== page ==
The History of Sales Tax and Where It Stands Today
September 6, 2019
South Dakota v. Wayfair was a 2018 United States Supreme Court case in which the court held by a 5-4 majority that states may charge tax on purchases made from out-of-state sellers, even if the seller does not have a physical presence in the taxing state.
With all that’s going on with sales tax today you may be wondering about when it started. You might be surprised to learn that sales tax isn’t even 100 years old. It’s tough to pinpoint what state actually started sales tax but around the time of the Great Depression is when some states saw the idea of sales tax and jumped in on it. At least 11 states had adopted a sales tax by 1933. By 1940, 18 more states had jumped on board. As of 2019, only five states haven’t adopted sales tax: Alaska, Delaware, Montana, New Hampshire, and Oregon.
Sales Tax was running smoothly for a number of years, until the internet arrived. The tax began shifting from in person, in store, to online. This resulted in states seeing a significant dip in sales tax revenues because many internet sellers such as Amazon are physically located outside of most states. Since the internet sellers did not maintain a significant presence of personnel or property, including inventory and office space, they did not have to collect sales tax on sales into the state. The consumers eventually caught on and noticed that sales tax was not due on these internet purchases, and most failed to realize they were technically required to pay use tax on these internet purchases.
Fast forward to today. On June 21, 2018, the Supreme Court handed down its ruling on South Dakota v Wayfair, requiring out-of-state sellers to collect and remit sales tax “as if the seller had a physical presence in the state”. This specific ruling overturns prior rulings and potentially exposes remote sellers to numerous sale tax filing requirements across the country.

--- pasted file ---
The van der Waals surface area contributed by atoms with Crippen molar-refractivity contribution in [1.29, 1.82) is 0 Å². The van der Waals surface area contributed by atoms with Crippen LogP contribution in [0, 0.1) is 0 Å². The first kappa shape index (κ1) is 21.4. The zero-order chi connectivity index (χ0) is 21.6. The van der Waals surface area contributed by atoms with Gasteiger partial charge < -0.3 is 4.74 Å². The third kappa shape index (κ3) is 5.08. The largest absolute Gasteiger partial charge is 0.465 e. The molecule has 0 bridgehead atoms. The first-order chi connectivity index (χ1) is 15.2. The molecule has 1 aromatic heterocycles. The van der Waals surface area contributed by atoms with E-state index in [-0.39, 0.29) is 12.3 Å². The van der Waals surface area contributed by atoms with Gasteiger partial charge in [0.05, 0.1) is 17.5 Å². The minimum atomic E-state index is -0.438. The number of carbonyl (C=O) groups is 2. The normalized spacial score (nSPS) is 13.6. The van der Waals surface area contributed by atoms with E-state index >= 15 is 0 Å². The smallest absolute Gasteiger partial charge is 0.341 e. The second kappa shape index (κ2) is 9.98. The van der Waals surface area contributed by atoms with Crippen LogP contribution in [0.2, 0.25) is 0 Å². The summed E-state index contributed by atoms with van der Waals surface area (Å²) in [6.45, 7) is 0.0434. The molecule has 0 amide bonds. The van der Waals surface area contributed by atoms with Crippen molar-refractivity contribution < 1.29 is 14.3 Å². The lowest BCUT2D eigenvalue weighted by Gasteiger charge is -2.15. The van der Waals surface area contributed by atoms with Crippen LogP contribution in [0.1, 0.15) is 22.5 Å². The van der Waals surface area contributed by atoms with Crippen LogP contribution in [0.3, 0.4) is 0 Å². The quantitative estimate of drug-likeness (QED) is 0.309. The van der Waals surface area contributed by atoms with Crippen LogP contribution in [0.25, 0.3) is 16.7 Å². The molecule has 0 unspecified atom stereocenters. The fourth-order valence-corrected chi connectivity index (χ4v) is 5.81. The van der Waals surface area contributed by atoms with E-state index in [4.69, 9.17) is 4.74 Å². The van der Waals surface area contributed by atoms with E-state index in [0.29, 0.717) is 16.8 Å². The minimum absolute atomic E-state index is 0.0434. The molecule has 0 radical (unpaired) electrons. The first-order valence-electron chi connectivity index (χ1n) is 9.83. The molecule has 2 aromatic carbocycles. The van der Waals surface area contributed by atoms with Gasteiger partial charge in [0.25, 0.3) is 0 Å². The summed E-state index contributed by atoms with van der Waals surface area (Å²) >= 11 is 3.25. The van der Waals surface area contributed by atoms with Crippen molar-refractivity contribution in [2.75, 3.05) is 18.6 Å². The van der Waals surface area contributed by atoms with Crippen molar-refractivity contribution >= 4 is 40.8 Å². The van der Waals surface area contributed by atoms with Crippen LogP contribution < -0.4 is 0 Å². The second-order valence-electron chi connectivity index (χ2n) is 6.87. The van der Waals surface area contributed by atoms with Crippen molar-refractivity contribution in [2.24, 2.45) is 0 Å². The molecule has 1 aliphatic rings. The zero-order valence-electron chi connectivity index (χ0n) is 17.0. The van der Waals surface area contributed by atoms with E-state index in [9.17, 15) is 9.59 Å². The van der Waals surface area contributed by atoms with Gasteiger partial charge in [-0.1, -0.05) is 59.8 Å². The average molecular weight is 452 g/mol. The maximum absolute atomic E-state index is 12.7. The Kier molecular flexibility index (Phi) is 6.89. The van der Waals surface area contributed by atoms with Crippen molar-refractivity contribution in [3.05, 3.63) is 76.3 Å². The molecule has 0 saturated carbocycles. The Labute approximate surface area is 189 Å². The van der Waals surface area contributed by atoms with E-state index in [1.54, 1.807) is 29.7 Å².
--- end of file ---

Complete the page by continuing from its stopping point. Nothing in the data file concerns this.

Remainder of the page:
Following South Dakota’s win in Wayfair, many states are now enacting economic nexus (a specific level of sales within a state) sales tax regimes, with different sales thresholds and effective dates. Over the years, economic nexus has been the primary trend. Most states have some form of economic nexus rule in place, recently passed, or scheduled to take effect in the future. Since South Dakota announced its intention to take more online retailers to court, at least 20 states have passed legislation enacting economic nexus rules with similar thresholds to South Dakota.
What is happening now is not just states, but counties, municipalities, and other tax jurisdictions are requiring retailers to register to collect sales tax. There will also be new thresholds coming into play, which will make this already complicated issue more complicated. To ensure registration, these taxing jurisdictions are getting information from whatever source they can find–information sharing agreements with other taxing jurisdictions or third-party services.
We want to help you navigate the waves of sales and use tax and its evolving laws and regulations. If you need help we’d love to talk with you to start making a plan on how to become compliant.